Ecology is the study of the relationship of plants and animals with their physical and biological environment. The physical environment includes light and heat or solar radiation, moisture, wind, oxygen, carbon dioxide, nutrients in soil, water, and atmosphere. The biological environment includes organisms of the same kind as well as other plants and animals.

Because of the diverse approaches required to study organisms in their environment, ecology draws upon such fields as climatology, hydrology, oceanography, physics, chemistry, geology, and soil analysis. To study the relationships between organisms, ecology also involves such disparate sciences as animal behavior, taxonomy, physiology, and mathematics.

An increased public awareness of environmental problems has made ecology a common but often misused word. It is confused with environmental programs and environmental science. Although the field is a distinct scientific discipline, ecology does indeed contribute to the study and understanding of environmental problems.

The term "ecology" was introduced by the German biologist Ernst Heinrich Haeckel in 1866; it is derived from the Greek "oikos" ("household"), sharing the same root word as "economics". Thus, the term implies the study of the economy of nature. Modern ecology, in part, began with Charles Darwin. In developing his theory of evolution, Darwin stressed the adaptation of organisms to their environment through natural selection. Also making important contributions were plant geographers, such as Alexander von Humboldt, who were deeply interested in the "how" and "why" of vegetation distribution around the world.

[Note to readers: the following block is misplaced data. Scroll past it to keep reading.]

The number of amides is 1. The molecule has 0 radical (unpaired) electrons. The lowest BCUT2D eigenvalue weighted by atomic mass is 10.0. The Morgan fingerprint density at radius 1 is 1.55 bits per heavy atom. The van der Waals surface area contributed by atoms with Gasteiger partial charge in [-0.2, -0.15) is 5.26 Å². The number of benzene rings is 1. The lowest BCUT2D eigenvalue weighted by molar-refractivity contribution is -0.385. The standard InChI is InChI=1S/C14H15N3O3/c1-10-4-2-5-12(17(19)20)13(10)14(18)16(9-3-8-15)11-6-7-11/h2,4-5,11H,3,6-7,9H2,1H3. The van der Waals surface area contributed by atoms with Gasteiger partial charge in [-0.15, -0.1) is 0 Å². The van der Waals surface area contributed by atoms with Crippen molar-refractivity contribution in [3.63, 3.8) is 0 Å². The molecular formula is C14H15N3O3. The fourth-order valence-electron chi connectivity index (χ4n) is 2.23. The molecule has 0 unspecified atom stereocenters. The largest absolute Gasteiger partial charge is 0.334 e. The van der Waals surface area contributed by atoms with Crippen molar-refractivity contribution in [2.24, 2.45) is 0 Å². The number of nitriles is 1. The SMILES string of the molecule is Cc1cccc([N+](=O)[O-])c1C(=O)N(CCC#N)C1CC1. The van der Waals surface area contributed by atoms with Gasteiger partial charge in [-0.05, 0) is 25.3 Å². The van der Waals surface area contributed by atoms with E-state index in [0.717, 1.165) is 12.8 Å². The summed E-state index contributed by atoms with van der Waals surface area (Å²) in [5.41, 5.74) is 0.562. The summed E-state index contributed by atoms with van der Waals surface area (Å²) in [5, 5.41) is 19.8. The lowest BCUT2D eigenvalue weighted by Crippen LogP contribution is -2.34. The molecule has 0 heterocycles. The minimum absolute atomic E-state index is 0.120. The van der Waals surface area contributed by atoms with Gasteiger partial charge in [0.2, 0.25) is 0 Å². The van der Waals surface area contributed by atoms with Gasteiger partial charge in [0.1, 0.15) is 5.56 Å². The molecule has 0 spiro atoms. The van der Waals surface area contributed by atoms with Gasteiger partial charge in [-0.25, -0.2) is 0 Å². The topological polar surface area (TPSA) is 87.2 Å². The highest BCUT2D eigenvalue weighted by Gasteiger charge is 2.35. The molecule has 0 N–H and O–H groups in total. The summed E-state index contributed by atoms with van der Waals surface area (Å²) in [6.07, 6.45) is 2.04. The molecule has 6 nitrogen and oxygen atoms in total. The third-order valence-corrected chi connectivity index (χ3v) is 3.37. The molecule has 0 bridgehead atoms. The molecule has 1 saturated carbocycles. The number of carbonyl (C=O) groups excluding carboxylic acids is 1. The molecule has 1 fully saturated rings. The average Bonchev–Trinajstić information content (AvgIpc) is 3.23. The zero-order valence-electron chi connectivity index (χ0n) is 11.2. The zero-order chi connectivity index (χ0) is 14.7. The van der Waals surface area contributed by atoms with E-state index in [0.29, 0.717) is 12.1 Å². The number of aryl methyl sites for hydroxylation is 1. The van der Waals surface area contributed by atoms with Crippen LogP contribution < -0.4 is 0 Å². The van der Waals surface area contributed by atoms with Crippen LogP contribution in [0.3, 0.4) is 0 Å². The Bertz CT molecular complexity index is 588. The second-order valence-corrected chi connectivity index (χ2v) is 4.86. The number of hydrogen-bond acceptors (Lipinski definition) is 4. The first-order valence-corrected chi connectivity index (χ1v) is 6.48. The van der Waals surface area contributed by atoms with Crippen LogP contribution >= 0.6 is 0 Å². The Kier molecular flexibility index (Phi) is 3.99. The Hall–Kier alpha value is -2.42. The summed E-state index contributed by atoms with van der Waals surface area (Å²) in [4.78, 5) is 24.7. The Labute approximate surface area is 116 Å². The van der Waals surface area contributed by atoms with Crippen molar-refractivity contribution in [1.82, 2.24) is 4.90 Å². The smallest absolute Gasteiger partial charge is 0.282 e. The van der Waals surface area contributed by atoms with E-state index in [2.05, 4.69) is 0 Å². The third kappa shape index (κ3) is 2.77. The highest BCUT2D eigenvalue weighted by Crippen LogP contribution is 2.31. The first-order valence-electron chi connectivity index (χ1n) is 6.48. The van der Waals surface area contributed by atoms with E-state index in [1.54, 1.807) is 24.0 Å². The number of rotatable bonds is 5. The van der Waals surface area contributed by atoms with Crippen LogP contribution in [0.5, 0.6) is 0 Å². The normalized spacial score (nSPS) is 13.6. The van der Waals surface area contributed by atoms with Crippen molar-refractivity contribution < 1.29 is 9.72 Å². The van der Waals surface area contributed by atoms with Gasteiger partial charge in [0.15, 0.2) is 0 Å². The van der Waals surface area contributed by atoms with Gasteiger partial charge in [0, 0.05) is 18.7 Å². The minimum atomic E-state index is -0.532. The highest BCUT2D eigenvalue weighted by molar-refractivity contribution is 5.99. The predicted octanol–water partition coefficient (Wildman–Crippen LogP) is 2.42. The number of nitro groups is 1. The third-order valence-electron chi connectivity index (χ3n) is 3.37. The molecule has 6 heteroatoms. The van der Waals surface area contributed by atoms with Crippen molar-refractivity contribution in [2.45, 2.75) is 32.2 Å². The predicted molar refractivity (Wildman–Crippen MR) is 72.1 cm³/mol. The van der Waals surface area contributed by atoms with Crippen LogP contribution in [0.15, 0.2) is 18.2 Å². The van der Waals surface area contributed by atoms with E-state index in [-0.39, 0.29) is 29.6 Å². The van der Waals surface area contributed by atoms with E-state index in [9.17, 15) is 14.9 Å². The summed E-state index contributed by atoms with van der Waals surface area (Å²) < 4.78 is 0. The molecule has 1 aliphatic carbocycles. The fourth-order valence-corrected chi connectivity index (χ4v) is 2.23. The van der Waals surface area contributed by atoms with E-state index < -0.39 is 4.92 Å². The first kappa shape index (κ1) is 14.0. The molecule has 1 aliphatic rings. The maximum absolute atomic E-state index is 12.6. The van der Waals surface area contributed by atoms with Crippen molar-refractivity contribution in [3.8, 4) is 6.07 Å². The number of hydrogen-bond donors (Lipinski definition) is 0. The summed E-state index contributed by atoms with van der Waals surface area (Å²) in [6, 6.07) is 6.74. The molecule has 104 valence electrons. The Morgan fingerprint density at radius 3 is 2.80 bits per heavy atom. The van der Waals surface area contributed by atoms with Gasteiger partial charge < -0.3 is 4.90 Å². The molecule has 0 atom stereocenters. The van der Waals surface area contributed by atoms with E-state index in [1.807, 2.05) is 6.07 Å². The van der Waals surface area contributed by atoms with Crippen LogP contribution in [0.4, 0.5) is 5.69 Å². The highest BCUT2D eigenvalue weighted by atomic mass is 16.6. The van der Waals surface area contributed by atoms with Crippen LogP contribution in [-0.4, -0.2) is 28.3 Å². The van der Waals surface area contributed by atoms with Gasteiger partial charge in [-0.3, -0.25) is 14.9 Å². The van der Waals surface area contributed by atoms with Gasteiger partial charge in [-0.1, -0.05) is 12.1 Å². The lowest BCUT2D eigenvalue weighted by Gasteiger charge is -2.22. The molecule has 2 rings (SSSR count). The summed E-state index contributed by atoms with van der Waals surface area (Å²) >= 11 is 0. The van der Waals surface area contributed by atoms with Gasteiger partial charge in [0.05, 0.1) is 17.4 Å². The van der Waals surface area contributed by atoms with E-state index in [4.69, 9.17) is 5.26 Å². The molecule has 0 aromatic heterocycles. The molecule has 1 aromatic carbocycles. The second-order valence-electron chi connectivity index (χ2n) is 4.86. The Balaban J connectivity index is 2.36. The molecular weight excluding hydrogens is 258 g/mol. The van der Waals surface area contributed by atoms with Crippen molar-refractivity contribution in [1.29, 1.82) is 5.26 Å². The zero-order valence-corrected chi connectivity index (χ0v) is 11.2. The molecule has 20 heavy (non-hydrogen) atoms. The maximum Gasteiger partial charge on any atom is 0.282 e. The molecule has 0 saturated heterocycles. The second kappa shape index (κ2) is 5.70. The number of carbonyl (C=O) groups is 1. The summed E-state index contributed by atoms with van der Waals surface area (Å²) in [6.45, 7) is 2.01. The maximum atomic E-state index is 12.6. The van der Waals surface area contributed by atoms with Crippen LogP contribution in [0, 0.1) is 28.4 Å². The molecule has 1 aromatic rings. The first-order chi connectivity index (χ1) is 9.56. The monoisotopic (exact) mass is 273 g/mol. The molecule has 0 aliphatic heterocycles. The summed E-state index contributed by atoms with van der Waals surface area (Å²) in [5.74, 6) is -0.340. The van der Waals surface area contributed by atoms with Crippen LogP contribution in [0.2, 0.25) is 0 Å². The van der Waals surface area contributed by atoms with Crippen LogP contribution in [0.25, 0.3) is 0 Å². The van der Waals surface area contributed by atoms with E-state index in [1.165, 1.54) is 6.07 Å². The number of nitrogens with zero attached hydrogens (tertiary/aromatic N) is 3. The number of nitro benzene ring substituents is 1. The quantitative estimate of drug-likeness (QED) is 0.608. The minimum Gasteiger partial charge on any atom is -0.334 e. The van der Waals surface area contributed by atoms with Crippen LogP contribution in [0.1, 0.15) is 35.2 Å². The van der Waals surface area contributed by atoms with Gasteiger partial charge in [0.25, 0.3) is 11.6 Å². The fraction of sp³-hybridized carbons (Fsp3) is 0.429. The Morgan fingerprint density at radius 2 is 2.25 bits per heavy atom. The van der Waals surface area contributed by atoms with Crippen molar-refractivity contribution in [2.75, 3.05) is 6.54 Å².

The thin mantle of life that covers the earth is called the biosphere. Several approaches are used to classify its regions.


The broad units of vegetation are called "plant formations" by European ecologists and "biomes" by North American ecologists. The major difference between the two terms is that "biomes" include associated animal life. Major biomes, however, go by the name of the dominant forms of plant life.

Influenced by latitude, elevation, and associated moisture and temperature regimes, terrestrial biomes vary geographically from the tropics through the arctic and include various types of forest, grassland, shrub land, and desert. These biomes also include their associated freshwater communities: streams, lakes, ponds, and wetlands.